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[ESPResSo] Gay-Berne particles: Explanation of modifications

From: Michael Winokur
Subject: [ESPResSo] Gay-Berne particles: Explanation of modifications
Date: Mon, 15 Feb 2010 13:13:28 -0600


So here are the details

1. Added parameter rinertia which allows for different moments of inertia about the principle axes.

tcl syntax:   part $part_id rinertia $inertiax  $inertiay  $inertiaz

Requires #define ROTATIONAL_INERTIA */ in myconfig.h

Many other subroutines have been modified for proper interprocess communication between multiple nodes (untested)

2. Also added parameter quatu  (p->r.quatu[0] ,  p->r.quatu[1], p->r.quatu[2]) which is the (0,0,1) unit vector calculated from the quaternion.  This vector is needed in many places and so it seemed efficient to recalculate it just once after updating omega and the quaternion.  See rotation.c for the coding.  This parameter is also needs to be set in the interprocess communication area.

3. For the subtracted Gay-Berne
tcl syntax:   incr bond_id; inter $bond_id subt_gb $reserved 4.70; set subt_CC  $bond_id
This system is isomorphic with the subt_lj but allows one to subtract it for connected near neighbor Gay-Berne pairs.
Note that the Gay-Berne syntax is unchanges
tcl syntax:  inter 1 1 gay-berne [expr 0.54*$ljmult] [expr (6.45)] 8. [expr 2.03/4.65] 3.67 2 1

4. For connected Gay-Berne particles:
tcl syntax:  inter $bond_id gb_dihedral 2 [expr -0.0923*0.5/$denom] [expr 2.*[PI]] 4 [expr -2.112*0.5/$denom] [expr 4.*[PI]] 6  [expr -0.3916*0.5/$denom] [expr 6.*[PI]] 0 -30.001000 0 0 -30.00100 0; set bond1_RCCR $bond_id

Here there are 15 parameters (5 sets of three).  The first three sets follow the updated dihedral interaction syntax and allow one to customize the torsional pair potential.  In my case I use ab-initio generated parameters published for biphenyl.  The forth set interaction specifies that the GB particle (0, 0 1) axis is perpendicular to the unit vector connecting the two GB particles.  In the case of biphenyl this keeps the plan of the benzene rings parallel to the bond connecting the two rings.  The fifth set interaction requires the particle submapping and fixes the azimuthal orientation of the GB particle.  In the case of biphenyl it keeps the two carbons making up the interring bond in from rotating in their respective planes.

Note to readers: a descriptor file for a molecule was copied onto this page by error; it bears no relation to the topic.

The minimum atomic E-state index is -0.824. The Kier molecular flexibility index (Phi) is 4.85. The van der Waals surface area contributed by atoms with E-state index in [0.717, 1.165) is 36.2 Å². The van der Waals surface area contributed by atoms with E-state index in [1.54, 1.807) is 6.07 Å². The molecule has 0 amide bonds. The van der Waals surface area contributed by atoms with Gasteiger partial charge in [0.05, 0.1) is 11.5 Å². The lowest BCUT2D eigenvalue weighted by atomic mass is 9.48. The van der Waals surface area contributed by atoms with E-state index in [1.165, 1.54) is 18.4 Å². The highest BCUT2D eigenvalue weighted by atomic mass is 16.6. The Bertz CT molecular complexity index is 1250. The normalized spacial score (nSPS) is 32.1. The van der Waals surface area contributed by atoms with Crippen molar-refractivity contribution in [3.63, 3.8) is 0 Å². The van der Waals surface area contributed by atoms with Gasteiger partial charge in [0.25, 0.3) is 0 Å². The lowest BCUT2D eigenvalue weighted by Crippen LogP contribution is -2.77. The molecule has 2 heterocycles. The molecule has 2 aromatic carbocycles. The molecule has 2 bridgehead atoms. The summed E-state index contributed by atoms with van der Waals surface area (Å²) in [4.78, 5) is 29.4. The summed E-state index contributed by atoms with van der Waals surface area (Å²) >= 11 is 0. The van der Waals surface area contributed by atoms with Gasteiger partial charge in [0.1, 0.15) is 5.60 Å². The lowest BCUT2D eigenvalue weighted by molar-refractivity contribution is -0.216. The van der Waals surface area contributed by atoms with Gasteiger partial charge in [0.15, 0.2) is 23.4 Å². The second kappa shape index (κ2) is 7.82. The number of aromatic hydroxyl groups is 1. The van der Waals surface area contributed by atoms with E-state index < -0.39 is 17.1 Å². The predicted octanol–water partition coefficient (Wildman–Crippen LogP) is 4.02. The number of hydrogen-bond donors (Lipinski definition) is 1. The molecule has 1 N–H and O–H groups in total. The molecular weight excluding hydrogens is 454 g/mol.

5. Subparticle mapping
File ""
C   -1.212   0.700   0.000
C   -1.212  -0.700   0.000
C    0.000  -1.400   0.000
C    1.212  -0.700   0.000
C    1.212   0.700   0.000
C   -0.000   1.400   0.000
2 3
0 1 2 2
0 2 3 3
line 1  is the number of atoms in the file
line 2 is a comment line
lines 3-8  atom type and their x y z cooridinates
line 9  first integer is for the number mapping lines to read in and exact mapping needed for the fifth parameter set in gb_dihedral
(i.e., which carbons form the C-C bond between two rings)
Note:  2 is for the number of subsequent terms, 3 is for the 0 to N X  0 to N array bounds of the map
line 10 the first mapping between connected GB pairs
line 11 the second mapping between connected GB pairs
Four terms per line are necessary and, because the largest integer in any one line is 3 the second term in line 9 is 3. 
In the line "0 1 2 2" this signifies that the connected pair consists of GB particles 0 and 1 (or 1 and 0) using the carbon atom 2 x,y, z position (line 5) for GB particle 0 and the carbon atom position 2 for GB particle 1.  These allow for specifying unit vectors and don't reflect the two carbons forming the chemical bonds. 
In the line "0 2 3 3" this signifies that connected pair consists of  GB particles 0 and 2 (or 2 and 0) using the carbon atom 23x,y, z position (line 5) for GB particle 0 and the carbon atom position 3 for GB particle 2.  Again, these allow for specifying unit vectors and don't reflect the two carbons forming the chemical bonds.
In this case the vmd mapping and gb_inter interaction are using the same atoms but they could be independently specified.
Although a bit cumbersome (possibly confusing) this is the best I could do.  (Perhaps it would have been better to use another tcl parameter but that would mean I would have to further rewrite gb_inter.h to add all this feature).  Once imd.h and imd.c were modified, it was easier to use a separate data file.

The following is necessary for espresso to know about the subparticle mapping
It needs to be done early on (before configuring the vmd communications)
tcl syntax:        catch {imd subparticle ""} res''
The above tcl syntax is needed for the gb_dihed.c subroutine even if one does not plan to run the vmd software

Later in the tcl program this mapping needs to be further clarified
1 tcl syntax:  part $part_id sub_par 0 5 0
2 tcl syntax:  part $part_id sub_par 0 5 1
3 tcl syntax:  part $part_id sub_par 0 5 2
Here the first two parameters 0 & 5 specify the six carbon atoms given while the third if for the particular GB particle. 
 If there were 18 atoms in one could use  0 to 5 then 6 to 11 and finally 12 to 17.
In the case of orthoterphenyl (i.e., three GB particles) the first term specifies a phenylene ring mapping (here carbons only) we reuse the same mapping three times for each of the three GB particles. 

This was not the easiest bit to program as, I have already noted, I am by no means a C-programming expert.

Please ask if you've any questions.



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